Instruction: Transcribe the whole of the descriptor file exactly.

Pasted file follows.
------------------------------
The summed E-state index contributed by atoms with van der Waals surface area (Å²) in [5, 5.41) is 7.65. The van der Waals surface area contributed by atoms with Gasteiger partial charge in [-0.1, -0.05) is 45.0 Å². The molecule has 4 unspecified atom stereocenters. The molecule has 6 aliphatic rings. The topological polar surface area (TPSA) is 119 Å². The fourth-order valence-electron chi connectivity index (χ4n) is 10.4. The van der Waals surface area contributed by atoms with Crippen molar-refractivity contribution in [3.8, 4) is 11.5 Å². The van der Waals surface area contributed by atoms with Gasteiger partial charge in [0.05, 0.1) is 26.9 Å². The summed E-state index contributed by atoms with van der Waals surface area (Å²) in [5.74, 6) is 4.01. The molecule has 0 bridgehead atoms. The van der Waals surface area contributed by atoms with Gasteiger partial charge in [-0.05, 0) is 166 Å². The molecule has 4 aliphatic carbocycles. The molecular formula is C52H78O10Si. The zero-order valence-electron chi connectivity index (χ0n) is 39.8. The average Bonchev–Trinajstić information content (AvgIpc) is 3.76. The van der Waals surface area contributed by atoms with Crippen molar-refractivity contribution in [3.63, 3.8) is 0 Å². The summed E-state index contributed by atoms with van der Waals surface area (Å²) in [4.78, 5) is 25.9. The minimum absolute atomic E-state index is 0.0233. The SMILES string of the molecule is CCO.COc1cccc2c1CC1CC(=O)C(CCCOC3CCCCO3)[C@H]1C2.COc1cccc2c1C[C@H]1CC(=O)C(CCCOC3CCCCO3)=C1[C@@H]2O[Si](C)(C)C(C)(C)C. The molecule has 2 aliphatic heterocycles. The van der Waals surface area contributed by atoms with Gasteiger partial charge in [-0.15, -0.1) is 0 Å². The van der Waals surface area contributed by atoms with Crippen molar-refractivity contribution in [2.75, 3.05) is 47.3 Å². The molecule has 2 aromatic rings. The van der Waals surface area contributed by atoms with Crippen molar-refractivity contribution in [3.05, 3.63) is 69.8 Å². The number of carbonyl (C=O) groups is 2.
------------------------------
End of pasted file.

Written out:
The summed E-state index contributed by atoms with van der Waals surface area (Å²) in [5, 5.41) is 7.65. The van der Waals surface area contributed by atoms with Gasteiger partial charge in [-0.1, -0.05) is 45.0 Å². The molecule has 4 unspecified atom stereocenters. The molecule has 6 aliphatic rings. The topological polar surface area (TPSA) is 119 Å². The fourth-order valence-electron chi connectivity index (χ4n) is 10.4. The van der Waals surface area contributed by atoms with Crippen molar-refractivity contribution in [3.8, 4) is 11.5 Å². The van der Waals surface area contributed by atoms with Gasteiger partial charge in [0.05, 0.1) is 26.9 Å². The summed E-state index contributed by atoms with van der Waals surface area (Å²) in [5.74, 6) is 4.01. The molecule has 0 bridgehead atoms. The van der Waals surface area contributed by atoms with Gasteiger partial charge in [-0.05, 0) is 166 Å². The molecule has 4 aliphatic carbocycles. The molecular formula is C52H78O10Si. The zero-order valence-electron chi connectivity index (χ0n) is 39.8. The average Bonchev–Trinajstić information content (AvgIpc) is 3.76. The van der Waals surface area contributed by atoms with Crippen molar-refractivity contribution in [3.63, 3.8) is 0 Å². The summed E-state index contributed by atoms with van der Waals surface area (Å²) in [4.78, 5) is 25.9. The minimum absolute atomic E-state index is 0.0233. The SMILES string of the molecule is CCO.COc1cccc2c1CC1CC(=O)C(CCCOC3CCCCO3)[C@H]1C2.COc1cccc2c1C[C@H]1CC(=O)C(CCCOC3CCCCO3)=C1[C@@H]2O[Si](C)(C)C(C)(C)C. The molecule has 2 aliphatic heterocycles. The van der Waals surface area contributed by atoms with Gasteiger partial charge in [-0.15, -0.1) is 0 Å². The van der Waals surface area contributed by atoms with Crippen molar-refractivity contribution in [2.75, 3.05) is 47.3 Å². The molecule has 2 aromatic rings. The van der Waals surface area contributed by atoms with Crippen molar-refractivity contribution in [3.05, 3.63) is 69.8 Å². The number of carbonyl (C=O) groups is 2.